A beautiful melody soon floated across the ocean waves, the sounds emanating from beautifully carved instruments played by four of the leading Aelorian who were dressed in resplendent crimson robes as they began the procession to the pyre. Behind them, dressed in a darker violet attire, four more of their kind marched, but their role was far more significant. They were the Favoured, Sh’int had explained, the people chosen to carry Or’uil’s body one final time. Or’uil had been wrapped in the same purple colour as those that carried him to his resting place upon their shoulders.

As the procession passed the Starfleet crew, Captain Nazir led them in a tribute of their own, the entire contingent snapping to the tightest of attention stances, eyes staring directly ahead and out to the ocean before them. This was the hardest part for his closest friends, struggling to fight back the tears as their loved one passed them by. As if coordinated, the Favoured began a low, solemn song, words no one in the Starfleet company could translate. Not that they even tried. Instead, they listened to the beautiful harmonies that melted into the melody of the instruments.

“Beautiful…” Prida whispered next to Noli, lifting her sleeve once her stance softened and wiped the tears from her cheeks. Indeed, it was a truly magnificent spectacle worthy of their friend.

When the procession reached the pyre, the music began to fade, the words stopped and a calming silence replaced them. Slowly, purposefully, the Favoured lifted the wrapped body and placed it atop the pile of wood. Taking three strides back from the structure, the Aelorian bowed their head in silent blessing. All but one, however, who walked to the nearest fire pit and stoked it with a nearby piece of wood, one which has one end wrapped in a highly flammable material. When he removed it from the fire, he turned slowly and stared directly at Noli.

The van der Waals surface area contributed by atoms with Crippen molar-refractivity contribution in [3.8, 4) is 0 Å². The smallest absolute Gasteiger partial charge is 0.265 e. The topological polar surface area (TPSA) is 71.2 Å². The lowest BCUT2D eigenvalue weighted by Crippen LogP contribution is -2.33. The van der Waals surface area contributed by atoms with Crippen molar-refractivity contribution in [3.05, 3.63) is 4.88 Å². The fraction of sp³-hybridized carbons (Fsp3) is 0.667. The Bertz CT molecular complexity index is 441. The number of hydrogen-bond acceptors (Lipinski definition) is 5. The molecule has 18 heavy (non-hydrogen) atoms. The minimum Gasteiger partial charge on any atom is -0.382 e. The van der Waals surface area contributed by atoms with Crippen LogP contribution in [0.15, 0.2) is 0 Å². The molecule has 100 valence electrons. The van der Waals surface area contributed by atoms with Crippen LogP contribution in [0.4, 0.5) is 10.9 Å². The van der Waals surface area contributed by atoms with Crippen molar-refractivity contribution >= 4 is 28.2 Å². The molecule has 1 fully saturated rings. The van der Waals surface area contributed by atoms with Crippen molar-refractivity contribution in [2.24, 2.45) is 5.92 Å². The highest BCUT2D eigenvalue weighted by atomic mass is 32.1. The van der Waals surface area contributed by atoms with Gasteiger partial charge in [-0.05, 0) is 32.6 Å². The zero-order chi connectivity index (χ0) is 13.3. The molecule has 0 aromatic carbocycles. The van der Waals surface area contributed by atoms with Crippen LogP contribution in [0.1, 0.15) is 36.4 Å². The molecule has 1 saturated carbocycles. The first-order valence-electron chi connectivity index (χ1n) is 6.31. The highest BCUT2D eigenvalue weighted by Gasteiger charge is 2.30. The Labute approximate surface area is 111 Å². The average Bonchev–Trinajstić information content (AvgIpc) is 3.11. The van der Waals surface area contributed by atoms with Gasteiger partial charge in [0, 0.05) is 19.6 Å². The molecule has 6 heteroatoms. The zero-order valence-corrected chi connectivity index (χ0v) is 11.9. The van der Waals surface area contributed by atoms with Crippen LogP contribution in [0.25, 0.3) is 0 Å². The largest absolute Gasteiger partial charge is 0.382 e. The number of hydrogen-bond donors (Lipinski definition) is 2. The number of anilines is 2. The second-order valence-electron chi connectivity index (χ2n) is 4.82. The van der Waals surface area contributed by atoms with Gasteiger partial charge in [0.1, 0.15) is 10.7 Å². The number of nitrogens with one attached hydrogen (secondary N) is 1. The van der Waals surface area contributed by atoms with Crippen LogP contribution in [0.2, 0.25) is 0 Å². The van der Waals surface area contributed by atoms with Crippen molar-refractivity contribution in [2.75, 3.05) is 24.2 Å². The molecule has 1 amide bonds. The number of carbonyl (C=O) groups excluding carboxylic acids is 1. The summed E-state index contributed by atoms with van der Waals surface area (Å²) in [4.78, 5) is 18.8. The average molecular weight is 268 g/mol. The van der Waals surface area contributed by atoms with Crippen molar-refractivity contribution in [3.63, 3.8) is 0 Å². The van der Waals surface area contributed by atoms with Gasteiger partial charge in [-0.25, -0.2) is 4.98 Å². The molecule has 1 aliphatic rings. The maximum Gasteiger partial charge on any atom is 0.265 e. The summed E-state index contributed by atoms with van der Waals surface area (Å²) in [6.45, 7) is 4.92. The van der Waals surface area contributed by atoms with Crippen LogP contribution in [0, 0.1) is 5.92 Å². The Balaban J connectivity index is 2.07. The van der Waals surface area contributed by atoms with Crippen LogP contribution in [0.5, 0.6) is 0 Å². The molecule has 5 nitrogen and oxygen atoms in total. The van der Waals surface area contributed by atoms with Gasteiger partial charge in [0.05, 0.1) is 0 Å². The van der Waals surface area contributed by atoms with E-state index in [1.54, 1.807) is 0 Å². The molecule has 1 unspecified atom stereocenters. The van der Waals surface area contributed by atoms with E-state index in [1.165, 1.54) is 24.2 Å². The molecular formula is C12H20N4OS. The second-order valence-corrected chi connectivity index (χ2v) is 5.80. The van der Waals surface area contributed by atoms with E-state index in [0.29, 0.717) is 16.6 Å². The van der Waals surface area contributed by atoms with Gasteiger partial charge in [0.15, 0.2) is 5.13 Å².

Taking a deep breath, the Commander looked to her left, at Prida, and then to her right, at the Captain. Both gave her a gentle pat on the back, a sign of their support and assurance that she could do this. Tentatively, and with her hands by her side, the Commander made her way towards the Aelorian holding the fire stick. Reaching out with a trembling hand, the much taller figure placed the stick in her hand, and clasped his tightly around hers. It was almost as if he had somehow transferred her some of his calming energy, a wave of… of… something… flooding over her and enabling her to take a step closer to the wooden construction.

Once she was stood in position, everyone, everything, melted away. She was alone. And in that moment, she whispered her own blessing, one of the Bajora, and prayed for her brother to find peace and happiness on the next stage of his journey. Then, with her hand no longer trembling, she lifted the fire stick and touched the pyre. It was ablaze within seconds, flames roaring around the structure and claiming Or’uil’s body.

Standing back from the structure, the heat threatening to burn her face, the Bajoran smiled through tear-soaked cheeks. In her head, she could hear Or’uil’s voice, reminding her that they would never be apart, that very same promise he had made when they accepted him into their family. And for a fleeting moment, all the pain and suffering ebbed away.

“Your legacy will never be forgotten, Or’uil,” she gave her solemn vow, watching the flames begin to fade.

“Goodbye, my dear friend. Until we meet again.”